Between a deluge of material provided by the media and Hollywood, most of us are scared to death we will have a concussion, or we already have, that will lead us to struggling to operate a phone within the next three years.
Some sports, most notably football, are suffering image problems as a result of all of this fear. What was once deemed harmless fun is now regarded as unsafe, and unwise, to play as more high-profile cases of CTE and head-injury related illnesses arise and go viral with sometimes tragic details.
It’s never a good thing when a Hall of Famer takes his own life and includes in his suicide note a plea to have his brain studied, as was the case of former San Diego Chargers’ linebacker Junior Seau.
Fear has, often justifiably, scared many parents enough to convince them to take contact sports away from their children. Parents already carry enough guilt; we simply don’t need more.
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While any physical activity will always with come with it a level of buyer-beware, the type of research, data and education about concussions that exists today says that we are not looking at the end of football. Or hockey. Or soccer. What we simply need to do is not lie about it, and know when to sit out the next play(s).
Beginning at 6:30 p.m. on Monday, July 17 at TCU, a Team Up Speak Event about concussion awareness will include doctors and scientists from TCU athletics and sports medicine, the Ben Hogan Sports Concussion Center and JPS Hospital in Fort Worth.
Seating is limited; contact ESPL@tcu.edu for more information.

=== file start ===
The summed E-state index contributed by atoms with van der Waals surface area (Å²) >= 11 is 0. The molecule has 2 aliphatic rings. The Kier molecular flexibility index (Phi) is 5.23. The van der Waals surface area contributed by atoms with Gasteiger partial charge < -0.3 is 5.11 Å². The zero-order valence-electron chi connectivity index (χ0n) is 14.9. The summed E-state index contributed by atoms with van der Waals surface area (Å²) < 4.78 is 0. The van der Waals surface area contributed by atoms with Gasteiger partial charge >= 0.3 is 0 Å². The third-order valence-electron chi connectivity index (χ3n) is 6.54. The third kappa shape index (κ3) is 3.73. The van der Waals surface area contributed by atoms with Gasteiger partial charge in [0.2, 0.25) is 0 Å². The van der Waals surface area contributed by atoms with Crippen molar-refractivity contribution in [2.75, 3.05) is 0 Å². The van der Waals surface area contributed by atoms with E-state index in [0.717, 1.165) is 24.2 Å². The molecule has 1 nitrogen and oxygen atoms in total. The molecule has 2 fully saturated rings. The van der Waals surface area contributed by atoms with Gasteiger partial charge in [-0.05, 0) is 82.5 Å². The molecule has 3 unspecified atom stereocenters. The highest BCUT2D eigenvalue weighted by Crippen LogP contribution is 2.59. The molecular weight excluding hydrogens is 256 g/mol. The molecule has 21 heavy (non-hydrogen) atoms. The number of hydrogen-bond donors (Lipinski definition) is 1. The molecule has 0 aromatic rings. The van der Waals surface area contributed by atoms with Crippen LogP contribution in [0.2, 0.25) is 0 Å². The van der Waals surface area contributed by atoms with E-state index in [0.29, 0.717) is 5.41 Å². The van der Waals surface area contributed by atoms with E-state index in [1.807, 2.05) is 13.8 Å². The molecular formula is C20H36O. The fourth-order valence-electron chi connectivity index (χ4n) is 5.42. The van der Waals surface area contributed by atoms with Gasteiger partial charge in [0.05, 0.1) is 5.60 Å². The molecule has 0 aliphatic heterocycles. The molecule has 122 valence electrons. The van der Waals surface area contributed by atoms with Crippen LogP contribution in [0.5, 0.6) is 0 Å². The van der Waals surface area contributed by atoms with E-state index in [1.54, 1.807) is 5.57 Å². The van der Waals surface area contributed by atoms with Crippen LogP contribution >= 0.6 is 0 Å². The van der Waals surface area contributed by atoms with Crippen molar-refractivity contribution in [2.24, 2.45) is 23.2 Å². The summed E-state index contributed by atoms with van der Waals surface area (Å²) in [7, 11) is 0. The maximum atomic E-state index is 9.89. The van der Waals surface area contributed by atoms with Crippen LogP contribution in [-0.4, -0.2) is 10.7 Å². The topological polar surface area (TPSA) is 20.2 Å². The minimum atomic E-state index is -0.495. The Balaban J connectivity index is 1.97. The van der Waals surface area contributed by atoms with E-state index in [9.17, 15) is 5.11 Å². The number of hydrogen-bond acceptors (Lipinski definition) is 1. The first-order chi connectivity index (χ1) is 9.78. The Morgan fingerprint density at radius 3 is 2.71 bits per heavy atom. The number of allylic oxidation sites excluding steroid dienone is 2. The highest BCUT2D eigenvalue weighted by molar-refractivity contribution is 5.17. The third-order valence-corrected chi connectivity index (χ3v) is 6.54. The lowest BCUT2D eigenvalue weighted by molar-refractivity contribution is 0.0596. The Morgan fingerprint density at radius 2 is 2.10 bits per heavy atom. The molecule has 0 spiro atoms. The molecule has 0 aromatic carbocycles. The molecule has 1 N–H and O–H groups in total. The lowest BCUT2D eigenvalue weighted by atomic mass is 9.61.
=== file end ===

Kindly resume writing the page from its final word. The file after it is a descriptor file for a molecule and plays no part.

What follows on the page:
Jonathan Oliver, who holds a PhD in kinesiology and is an assistant professor at TCU, firmly believes that parents should not fear having their kids in a contact sport.
“There is wear and tear on everything and that’s what we are trying to determine is where that limit is (for the brain),” Oliver told me. “Can we control the amount of damage and say, ‘We can allow you to come to this level?’ We do the same thing with pitchers and pitch counts.”
Where sports science is in terms of concussion and brain trauma from playing ball is in its relative infancy. As a sports culture we have evolved from zero knowledge, to panic, to a calmer level of awareness. People playing contact sports are aware that there is a risk.
Leagues have protocols and procedures in place to prevent, hopefully, players from further injuring themselves.
Whether the procedures work can be debated. Ask Tom Brady’s wife, Ms. Gisele.
What researchers are trying to determine is how to monitor the brain to know when an injury has healed thereby to safely allow a player to return to a game without risking further damage.
“The number of concussions being diagnosed has increased so we may be being overly-cautious; but being overly cautious can be good,” Oliver said. “If you don’t feel well, you should not go in. It used to be, ‘Pat little Johnny on the head and shake it off and go back in.’”
There is nothing any doctor can do about the player who lies in order to play, or to prove to their coach he’s tough and can take it.
The tests that exist today can essentially be “faked.” Oliver is a proponent of all players establishing a baseline every year to know what their specific version of “normal.”
With so much money at stake in sports there is too much incentive for football, soccer, hockey et all to just die off for fear of concussion. We know the testing needs to be improved, which it will, as well as the measurement.
We know know that if repeatedly jarred without healing the brain will suffer, no different than an injured knee that is not properly rehabbed.
The only way to lower the risk of playing these sports is to raise awareness about exactly what can happen when a player is hit hard, and that starts by not lying about it.
Mac Engel: @macengelprof